Shy Does Not Mean Boring
Most of us have probably been shy at some point in our lives. But shyness is not a disease or a particularly huge problem in most cases.
Shyness is more like a shield of protection. We hide inside ourselves to keep ourselves from getting hurt. Although sometimes it can have the opposite effect.
“Shyness is a distrust of self-love, that wants to please but fears it won’t be able to.”
Shy is not the same thing as dull. It’s just another way of being.
The evolution of shyness
Reflecting on the evolution of shyness throughout one’s life is a very interesting way to promote self-knowledge. Many of us have changed from opening up to others during childhood to becoming more shy in adulthood, and vice versa.
This change is sometimes influenced by performances and exposure to the public that has caused us a lot of anxiety or made us feel uncomfortable.
“No cause more frequently produces bashfulness than too high an opinion of our own importance.”
Therefore, shyness is probably not a genetic factor, but a part of one’s personality that is influenced by biological temperament, but much more conditioned by social interactions. So we should keep this in mind, along with the evolution of shyness, in order to understand our own shyness.
Public exposure always involves subjecting our skills and abilities to the judgment of others. And during childhood and adolescence, we’re so afraid of being evaluated, judged, and criticized.
On top of all that, if the people you’re exposed to aren’t compassionate or respectful, your social self can start to feel extremely vulnerable, which will condition you to feel that way in similar future situations.
So to protect ourselves from this vulnerability, we hide away inside ourselves, afraid of what other people will think, but also without realizing that we’ll never know 100% what other people are thinking.
Is shyness a problem?
Shyness is a characteristic that isn’t problematic in general. But when does it start to become a problem?
- When it causes a lot of psychological stress.
- When it prevents us from achieving professional goals because we’re afraid of working in teams.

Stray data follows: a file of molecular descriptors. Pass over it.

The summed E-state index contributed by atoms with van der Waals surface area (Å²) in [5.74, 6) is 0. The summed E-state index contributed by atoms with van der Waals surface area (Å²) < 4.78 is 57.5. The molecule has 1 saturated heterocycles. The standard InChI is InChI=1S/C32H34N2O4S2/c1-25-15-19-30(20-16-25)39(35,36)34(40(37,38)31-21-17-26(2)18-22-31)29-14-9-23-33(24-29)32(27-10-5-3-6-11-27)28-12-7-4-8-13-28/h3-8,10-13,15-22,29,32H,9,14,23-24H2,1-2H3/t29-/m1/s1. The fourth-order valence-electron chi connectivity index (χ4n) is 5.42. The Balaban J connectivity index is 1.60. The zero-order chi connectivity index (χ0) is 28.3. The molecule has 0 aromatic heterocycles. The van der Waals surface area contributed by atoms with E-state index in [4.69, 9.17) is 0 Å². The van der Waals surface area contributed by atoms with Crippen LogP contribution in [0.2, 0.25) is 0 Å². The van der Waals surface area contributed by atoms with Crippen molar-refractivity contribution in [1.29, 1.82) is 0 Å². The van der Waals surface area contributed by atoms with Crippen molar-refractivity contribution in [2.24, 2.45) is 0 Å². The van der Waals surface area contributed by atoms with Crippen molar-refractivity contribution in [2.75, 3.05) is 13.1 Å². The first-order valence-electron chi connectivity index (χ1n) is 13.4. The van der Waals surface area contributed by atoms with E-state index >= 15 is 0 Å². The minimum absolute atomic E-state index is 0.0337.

- When it prevents us from asking for the help that we need.
- When we’re really interested in getting to know someone but we don’t do it because we’re too shy.
Shyness can make us come off as unfriendly, boring, or insecure; but also as mysterious, cautious, and pleasant.
If you understand that your shyness is not a character flaw, you’ll feel much less psychological pressure and that things will feel more natural. It’s important to know that even though you’re introverted, you can still establish friendly relationships with other people.
A slight smile, a quick and direct sentence, and a favorable environment can be the perfect setting to ask for some pointers and enter into a conversation.
Things that will help you conquer your shyness
- Better knowledge of yourself. Knowing which situations will give you the most anxiety and reflecting on what they have in common.
- Learning to manage your anxiety and stress through breathing and relaxation techniques.
- Practice, practice, practice. That will be the best remedy.
- Expose yourself to situations where you have to interact with other people. And if something goes bad, don’t take it so seriously. You’re learning a skill, that’s all.
- Rehearse in front of a friendly audience before speaking in public. This will familiarize you with simple things like inflection, gestures, pronunciation, volume, and tone.
Shyness that makes you feel uncomfortable can be improved, but don’t forget that shyness can also be a charming quality. It doesn’t make you dull, boring, or antisocial. It’s just a different social and communicative style.